Sphagnum moss grows in large bogs, where it accumulates extremely slowly. Sphagnum moss is the living moss, and as it grows, layers of dead and decaying moss accumulate underneath. These decaying layers are called peat moss, the horticulturally valuable material. The usual method of harvesting involves ripping out large chunks of peat, which may have taken centuries to grow. Because of its slow rate of regrowth, many people feel that peat should not be considered a renewable resource.
Sphagnum peat of a high quality is produced in Canada. The industry in this country claims that "peat is accumulating nearly 60 times faster than the amount harvested" and that less than 0.02% of the peat bogs in Canada are used for harvesting. New Zealand also claims to practice sustainable peat production through harvesting methods that encourage fast regrowth. American peat is sometimes considered inferior and the bogs may not be as well managed, so consumers who are concerned about the environment, but still wish to purchase quality peat, are sometimes advised to use only Canadian products.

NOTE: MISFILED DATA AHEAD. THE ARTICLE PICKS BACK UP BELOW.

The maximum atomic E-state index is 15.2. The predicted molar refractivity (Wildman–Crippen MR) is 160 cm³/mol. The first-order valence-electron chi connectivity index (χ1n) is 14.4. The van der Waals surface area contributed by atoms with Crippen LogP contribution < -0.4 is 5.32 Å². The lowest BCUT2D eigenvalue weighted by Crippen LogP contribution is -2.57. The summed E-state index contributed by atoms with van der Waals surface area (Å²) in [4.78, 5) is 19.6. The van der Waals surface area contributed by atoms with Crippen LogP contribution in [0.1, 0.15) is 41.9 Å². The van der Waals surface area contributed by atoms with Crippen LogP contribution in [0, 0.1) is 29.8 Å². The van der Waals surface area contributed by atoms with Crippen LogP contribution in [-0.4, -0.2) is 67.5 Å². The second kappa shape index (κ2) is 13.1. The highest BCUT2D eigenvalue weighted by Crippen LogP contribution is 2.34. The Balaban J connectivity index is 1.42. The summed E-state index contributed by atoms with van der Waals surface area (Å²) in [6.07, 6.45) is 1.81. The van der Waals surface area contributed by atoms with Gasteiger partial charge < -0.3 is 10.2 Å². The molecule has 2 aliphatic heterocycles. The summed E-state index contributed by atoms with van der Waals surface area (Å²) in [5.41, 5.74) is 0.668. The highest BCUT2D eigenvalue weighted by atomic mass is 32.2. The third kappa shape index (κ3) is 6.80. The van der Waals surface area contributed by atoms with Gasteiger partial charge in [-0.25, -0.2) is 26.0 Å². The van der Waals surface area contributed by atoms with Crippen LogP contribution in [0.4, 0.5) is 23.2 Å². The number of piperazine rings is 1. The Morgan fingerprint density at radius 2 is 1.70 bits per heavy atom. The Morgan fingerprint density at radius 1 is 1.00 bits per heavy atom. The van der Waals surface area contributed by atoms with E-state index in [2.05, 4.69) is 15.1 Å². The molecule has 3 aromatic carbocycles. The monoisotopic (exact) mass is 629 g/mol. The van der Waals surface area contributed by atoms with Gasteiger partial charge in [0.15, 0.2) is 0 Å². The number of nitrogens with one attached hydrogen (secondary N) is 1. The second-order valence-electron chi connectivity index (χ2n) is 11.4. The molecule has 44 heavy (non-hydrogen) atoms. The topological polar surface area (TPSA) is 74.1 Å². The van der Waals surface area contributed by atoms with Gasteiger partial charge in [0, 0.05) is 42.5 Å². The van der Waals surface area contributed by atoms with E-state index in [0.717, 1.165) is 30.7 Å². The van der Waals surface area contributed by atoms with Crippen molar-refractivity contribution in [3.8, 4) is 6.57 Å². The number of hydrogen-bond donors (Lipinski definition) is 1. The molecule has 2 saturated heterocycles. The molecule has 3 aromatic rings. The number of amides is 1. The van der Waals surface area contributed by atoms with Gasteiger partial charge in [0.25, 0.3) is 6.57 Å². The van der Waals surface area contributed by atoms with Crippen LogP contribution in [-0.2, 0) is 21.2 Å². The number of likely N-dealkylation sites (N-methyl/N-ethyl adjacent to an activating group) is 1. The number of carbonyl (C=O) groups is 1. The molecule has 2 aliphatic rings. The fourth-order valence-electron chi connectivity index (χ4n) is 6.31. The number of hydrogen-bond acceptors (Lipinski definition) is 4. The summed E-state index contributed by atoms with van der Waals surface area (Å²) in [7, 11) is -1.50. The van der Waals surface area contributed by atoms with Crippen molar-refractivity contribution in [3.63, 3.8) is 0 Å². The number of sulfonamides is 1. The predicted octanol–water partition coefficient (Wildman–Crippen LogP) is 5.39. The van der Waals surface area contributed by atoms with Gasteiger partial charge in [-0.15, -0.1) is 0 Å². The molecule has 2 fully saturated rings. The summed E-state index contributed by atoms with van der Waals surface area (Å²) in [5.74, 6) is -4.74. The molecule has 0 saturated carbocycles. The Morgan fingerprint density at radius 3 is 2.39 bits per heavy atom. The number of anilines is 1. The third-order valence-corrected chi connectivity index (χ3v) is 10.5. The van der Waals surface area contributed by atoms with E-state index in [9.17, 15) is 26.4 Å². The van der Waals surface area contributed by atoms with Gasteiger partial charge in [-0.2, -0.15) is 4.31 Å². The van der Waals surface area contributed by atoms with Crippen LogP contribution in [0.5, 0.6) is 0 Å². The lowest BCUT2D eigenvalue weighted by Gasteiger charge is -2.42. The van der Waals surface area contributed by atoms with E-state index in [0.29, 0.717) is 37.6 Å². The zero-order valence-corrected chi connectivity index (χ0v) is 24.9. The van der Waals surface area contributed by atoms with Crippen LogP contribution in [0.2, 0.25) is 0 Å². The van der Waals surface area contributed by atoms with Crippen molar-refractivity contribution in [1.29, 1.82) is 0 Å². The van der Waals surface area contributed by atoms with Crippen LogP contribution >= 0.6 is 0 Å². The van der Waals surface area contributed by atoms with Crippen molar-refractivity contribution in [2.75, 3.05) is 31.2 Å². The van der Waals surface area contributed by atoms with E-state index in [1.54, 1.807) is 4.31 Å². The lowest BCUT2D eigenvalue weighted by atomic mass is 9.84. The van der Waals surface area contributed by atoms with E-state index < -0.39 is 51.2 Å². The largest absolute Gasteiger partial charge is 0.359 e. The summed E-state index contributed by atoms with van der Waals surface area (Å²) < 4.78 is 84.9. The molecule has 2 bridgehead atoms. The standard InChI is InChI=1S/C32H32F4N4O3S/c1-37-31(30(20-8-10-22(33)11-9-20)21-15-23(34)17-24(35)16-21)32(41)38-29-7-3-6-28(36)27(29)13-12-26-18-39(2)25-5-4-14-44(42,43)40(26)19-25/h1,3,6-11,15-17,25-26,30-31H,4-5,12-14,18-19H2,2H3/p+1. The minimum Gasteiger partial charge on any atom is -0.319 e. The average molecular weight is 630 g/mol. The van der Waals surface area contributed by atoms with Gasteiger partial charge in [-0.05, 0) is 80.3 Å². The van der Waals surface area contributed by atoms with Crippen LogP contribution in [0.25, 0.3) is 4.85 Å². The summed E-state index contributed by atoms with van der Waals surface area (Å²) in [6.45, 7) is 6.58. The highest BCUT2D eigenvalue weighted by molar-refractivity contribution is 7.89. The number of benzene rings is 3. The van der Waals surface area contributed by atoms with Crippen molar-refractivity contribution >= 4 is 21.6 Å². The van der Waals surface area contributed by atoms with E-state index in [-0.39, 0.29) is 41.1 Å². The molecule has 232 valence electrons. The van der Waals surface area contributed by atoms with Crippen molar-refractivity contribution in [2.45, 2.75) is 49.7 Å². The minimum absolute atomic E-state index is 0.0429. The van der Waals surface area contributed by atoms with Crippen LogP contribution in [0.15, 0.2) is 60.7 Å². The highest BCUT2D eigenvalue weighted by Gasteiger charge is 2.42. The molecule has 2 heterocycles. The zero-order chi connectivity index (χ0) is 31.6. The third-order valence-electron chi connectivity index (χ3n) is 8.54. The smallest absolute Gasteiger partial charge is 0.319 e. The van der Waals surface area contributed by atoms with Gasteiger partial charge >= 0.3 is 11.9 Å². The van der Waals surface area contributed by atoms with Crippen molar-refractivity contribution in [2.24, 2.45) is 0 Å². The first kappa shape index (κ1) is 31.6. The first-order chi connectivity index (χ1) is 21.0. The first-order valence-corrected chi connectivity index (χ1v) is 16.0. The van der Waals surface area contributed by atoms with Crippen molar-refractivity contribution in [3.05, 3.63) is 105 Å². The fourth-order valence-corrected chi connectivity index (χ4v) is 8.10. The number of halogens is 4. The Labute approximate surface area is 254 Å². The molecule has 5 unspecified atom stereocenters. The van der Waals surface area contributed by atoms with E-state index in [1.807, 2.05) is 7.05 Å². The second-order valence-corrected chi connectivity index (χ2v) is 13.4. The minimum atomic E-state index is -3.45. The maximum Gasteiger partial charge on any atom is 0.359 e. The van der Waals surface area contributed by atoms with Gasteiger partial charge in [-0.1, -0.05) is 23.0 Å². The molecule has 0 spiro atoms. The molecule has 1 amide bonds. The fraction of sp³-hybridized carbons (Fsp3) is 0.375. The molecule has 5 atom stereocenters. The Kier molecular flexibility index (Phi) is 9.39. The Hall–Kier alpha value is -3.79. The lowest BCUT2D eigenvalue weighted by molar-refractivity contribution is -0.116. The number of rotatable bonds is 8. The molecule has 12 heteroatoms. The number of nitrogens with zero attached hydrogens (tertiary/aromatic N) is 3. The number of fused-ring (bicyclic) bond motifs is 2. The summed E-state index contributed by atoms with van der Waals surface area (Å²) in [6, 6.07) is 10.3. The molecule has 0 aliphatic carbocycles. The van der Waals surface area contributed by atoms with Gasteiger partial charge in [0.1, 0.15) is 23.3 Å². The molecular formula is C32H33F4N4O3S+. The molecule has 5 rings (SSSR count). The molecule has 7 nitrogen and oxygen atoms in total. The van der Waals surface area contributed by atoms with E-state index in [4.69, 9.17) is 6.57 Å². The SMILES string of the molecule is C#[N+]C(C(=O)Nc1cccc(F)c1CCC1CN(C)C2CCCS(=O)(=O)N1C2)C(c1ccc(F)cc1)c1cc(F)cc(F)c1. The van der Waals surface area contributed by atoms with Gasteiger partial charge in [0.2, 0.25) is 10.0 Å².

The decision about whether or not to use peat products is obviously a personal one. For further reading, see a critic's view here (scroll down to the first article under 2006) and the industry's defence here. If you decide not to use peat, coir dust, made from coconut fibres, is generally considered to be a high-quality replacement as a soil amendment, and it is becoming more easily available. If you are looking for something to replace those little peat pots, you can use coir pots, CowPots, a similar product made from manure, or make your own pots from newspaper, either by folding or using a potmaker.